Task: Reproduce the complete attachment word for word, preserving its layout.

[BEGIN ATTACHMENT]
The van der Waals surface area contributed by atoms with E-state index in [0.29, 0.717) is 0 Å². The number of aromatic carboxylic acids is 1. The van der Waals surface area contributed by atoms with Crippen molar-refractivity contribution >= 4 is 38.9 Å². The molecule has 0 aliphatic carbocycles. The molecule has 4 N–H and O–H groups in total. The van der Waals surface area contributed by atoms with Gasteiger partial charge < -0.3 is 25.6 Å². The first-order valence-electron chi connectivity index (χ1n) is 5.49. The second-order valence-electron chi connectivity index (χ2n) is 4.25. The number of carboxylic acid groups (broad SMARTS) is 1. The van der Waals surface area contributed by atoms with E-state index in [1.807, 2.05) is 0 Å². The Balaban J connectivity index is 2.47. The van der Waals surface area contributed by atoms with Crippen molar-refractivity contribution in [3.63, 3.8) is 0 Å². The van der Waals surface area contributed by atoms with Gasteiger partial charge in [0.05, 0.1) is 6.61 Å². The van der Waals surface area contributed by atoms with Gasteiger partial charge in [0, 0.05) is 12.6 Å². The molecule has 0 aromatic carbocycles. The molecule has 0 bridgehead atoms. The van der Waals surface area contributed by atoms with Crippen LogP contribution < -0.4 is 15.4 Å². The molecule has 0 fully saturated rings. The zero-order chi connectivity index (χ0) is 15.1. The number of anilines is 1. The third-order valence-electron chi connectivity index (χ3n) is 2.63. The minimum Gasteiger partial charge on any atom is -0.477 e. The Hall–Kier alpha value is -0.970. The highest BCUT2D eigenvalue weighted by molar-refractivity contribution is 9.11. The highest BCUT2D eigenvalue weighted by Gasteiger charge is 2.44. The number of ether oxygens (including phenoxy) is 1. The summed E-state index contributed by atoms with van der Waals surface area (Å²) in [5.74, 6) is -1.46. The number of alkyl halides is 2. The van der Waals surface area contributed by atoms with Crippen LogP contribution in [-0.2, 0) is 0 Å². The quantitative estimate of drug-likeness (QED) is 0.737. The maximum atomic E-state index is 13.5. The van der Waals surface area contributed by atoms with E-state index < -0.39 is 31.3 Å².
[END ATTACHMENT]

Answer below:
The van der Waals surface area contributed by atoms with E-state index in [0.29, 0.717) is 0 Å². The number of aromatic carboxylic acids is 1. The van der Waals surface area contributed by atoms with Crippen molar-refractivity contribution >= 4 is 38.9 Å². The molecule has 0 aliphatic carbocycles. The molecule has 4 N–H and O–H groups in total. The van der Waals surface area contributed by atoms with Gasteiger partial charge < -0.3 is 25.6 Å². The first-order valence-electron chi connectivity index (χ1n) is 5.49. The second-order valence-electron chi connectivity index (χ2n) is 4.25. The number of carboxylic acid groups (broad SMARTS) is 1. The van der Waals surface area contributed by atoms with E-state index in [1.807, 2.05) is 0 Å². The Balaban J connectivity index is 2.47. The van der Waals surface area contributed by atoms with Crippen molar-refractivity contribution in [3.63, 3.8) is 0 Å². The van der Waals surface area contributed by atoms with Gasteiger partial charge in [0.05, 0.1) is 6.61 Å². The van der Waals surface area contributed by atoms with Gasteiger partial charge in [0, 0.05) is 12.6 Å². The molecule has 0 aromatic carbocycles. The molecule has 0 bridgehead atoms. The van der Waals surface area contributed by atoms with Crippen LogP contribution < -0.4 is 15.4 Å². The molecule has 0 fully saturated rings. The zero-order chi connectivity index (χ0) is 15.1. The number of anilines is 1. The third-order valence-electron chi connectivity index (χ3n) is 2.63. The minimum Gasteiger partial charge on any atom is -0.477 e. The Hall–Kier alpha value is -0.970. The highest BCUT2D eigenvalue weighted by molar-refractivity contribution is 9.11. The highest BCUT2D eigenvalue weighted by Gasteiger charge is 2.44. The number of ether oxygens (including phenoxy) is 1. The summed E-state index contributed by atoms with van der Waals surface area (Å²) in [5.74, 6) is -1.46. The number of alkyl halides is 2. The van der Waals surface area contributed by atoms with Crippen LogP contribution in [-0.2, 0) is 0 Å². The quantitative estimate of drug-likeness (QED) is 0.737. The maximum atomic E-state index is 13.5. The van der Waals surface area contributed by atoms with E-state index < -0.39 is 31.3 Å².